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re: re: re: re: re: My doctor pushed a button yesterday...

re: re: re: re: My doctor pushed a button yesterday...

lizbeth, isn't it ironic that the same women who wanted women to have the **choice** to work **if they wanted to** are now not willing to allow women to have the **choice** to stay home. My how they change their tune. The way they think they know what is best for all women is astounding and off-putting.

re: re: re: re: My doctor pushed a button yesterday...

Are you guys sure the thought process is "I do not like SAHM" or is it more "I don't want people without the ambition to earn money influencing my kids"? When I first heard the OP's rehashing what her doc said, I thought she just meant she didn't want that thought process influencing her children.

I do not know anyone who does not like SAHMs. But, I know a ton of people, including myself, who think it is a ridiculously risky choice. Being able to support oneself and her children is basic, in my opinion. I would not let my child study to be only a SAHM anymore than I would let her study any other low/no paying career. First and foremost, she must aspire to eat....and eat well.

I am not sure I would want no or low ambition people influencing my kids either. I am saying this hesitantly as DD's primary caregiver was her brother when she was a baby up to about age 5. They did nothing but play video games for 5 years even though DS was in college at the time.

At any rate, Lizbeth is angered enough at her doctor that she may need to ask her to clarify. I think having a doctor with profoundly different values might be detrimental in the long run. She would never want to be in a state she could not share important details of her life because she is afraid her doctor would unfairly judge her.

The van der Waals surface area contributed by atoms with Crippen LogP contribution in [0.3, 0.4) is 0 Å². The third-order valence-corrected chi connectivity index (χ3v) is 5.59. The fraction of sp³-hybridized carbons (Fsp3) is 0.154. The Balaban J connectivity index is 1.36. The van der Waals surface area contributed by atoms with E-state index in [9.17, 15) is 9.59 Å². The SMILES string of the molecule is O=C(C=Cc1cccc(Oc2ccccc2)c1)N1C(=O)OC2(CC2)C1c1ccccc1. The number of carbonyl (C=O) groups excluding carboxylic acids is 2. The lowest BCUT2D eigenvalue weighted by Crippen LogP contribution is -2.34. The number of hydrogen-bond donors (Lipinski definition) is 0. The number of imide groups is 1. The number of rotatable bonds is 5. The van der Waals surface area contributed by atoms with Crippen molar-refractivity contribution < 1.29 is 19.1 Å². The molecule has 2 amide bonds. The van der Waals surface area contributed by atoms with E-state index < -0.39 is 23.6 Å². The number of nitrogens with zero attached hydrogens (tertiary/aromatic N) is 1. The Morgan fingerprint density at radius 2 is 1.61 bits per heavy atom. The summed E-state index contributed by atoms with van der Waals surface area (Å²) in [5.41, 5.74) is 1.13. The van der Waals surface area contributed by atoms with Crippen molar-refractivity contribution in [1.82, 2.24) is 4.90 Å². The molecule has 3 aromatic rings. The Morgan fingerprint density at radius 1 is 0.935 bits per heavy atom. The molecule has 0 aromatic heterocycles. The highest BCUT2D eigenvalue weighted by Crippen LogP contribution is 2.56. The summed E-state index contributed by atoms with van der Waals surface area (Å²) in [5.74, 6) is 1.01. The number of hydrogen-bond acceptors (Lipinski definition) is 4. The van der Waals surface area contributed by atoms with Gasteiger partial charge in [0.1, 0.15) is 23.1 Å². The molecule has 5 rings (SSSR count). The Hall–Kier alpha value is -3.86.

re: re: re: re: My doctor pushed a button yesterday...


Well, IMHO, this scenario shouldn't have ever happened. I'm astounded that lizbeth's doctor talked to her about that at all. I love my doctor, and she and I have great conversations about things in general. But she's never talked about her personal life to that extent, and I'm glad she hasn't. I've noticed that she is very respectful of people, very caring, and that means a lot to me.

The only personal thing we've ever talked about was the fact that she has corresponded with a pen pal in New Zealand since they were kids, and met her in person a few years ago here. They spent about a week together, doing all sorts of activities around the metro area, and made plans for her to visit her in NZ. The only reason we talked about that at all is because I asked her about it after reading about it in a local newspaper.

re: re: re: re: My doctor pushed a button yesterday...


True, it may be more of the one thought process than the other; but it's still troubling, because it is not "wrong" or "unambitious" to desire to be a wife and mother, any more than it is not wrong to desire to be a doctor/nurse/lawyer/etc. Both are equally valid choices.

There is something insidiously condescending and controlling in declaring as an absolute statement that it is definitively wrong, unambitious, unwise, etc. etc. to aspire to motherhood.

There is nothing inherently wrong, unambitious, unwise, etc. about being a wife and mother.

Security it comes from knowing Jesus as Savior and living one's life always listening to His Word and in communion with Him, Who will not lead us astray but will guide us into the right path for our lives, whatever that path may be.

re: re: re: re: My doctor pushed a button yesterday...

"Eventually fired her"

She did not agree with this girls goals, ok, but was there an underlying reason that was left unsaid? Maybe she didn't click with the sitter, maybe the sitter was lazy, maybe the kids didn't like her.. I can think of a bunch of reasons that might turn the doc off. I wouldn't get worked up over it, there's just too much left unsaid.

re: re: re: re: My doctor pushed a button yesterday...

The doctor who had hired the girl to baby sit after school looked at this girl as having no ambition because the girl was wanting to marry and have kids as her goal in life.

I take issues with that being called " no ambition".

I would say that she had ambition and was even practicing by babysitting.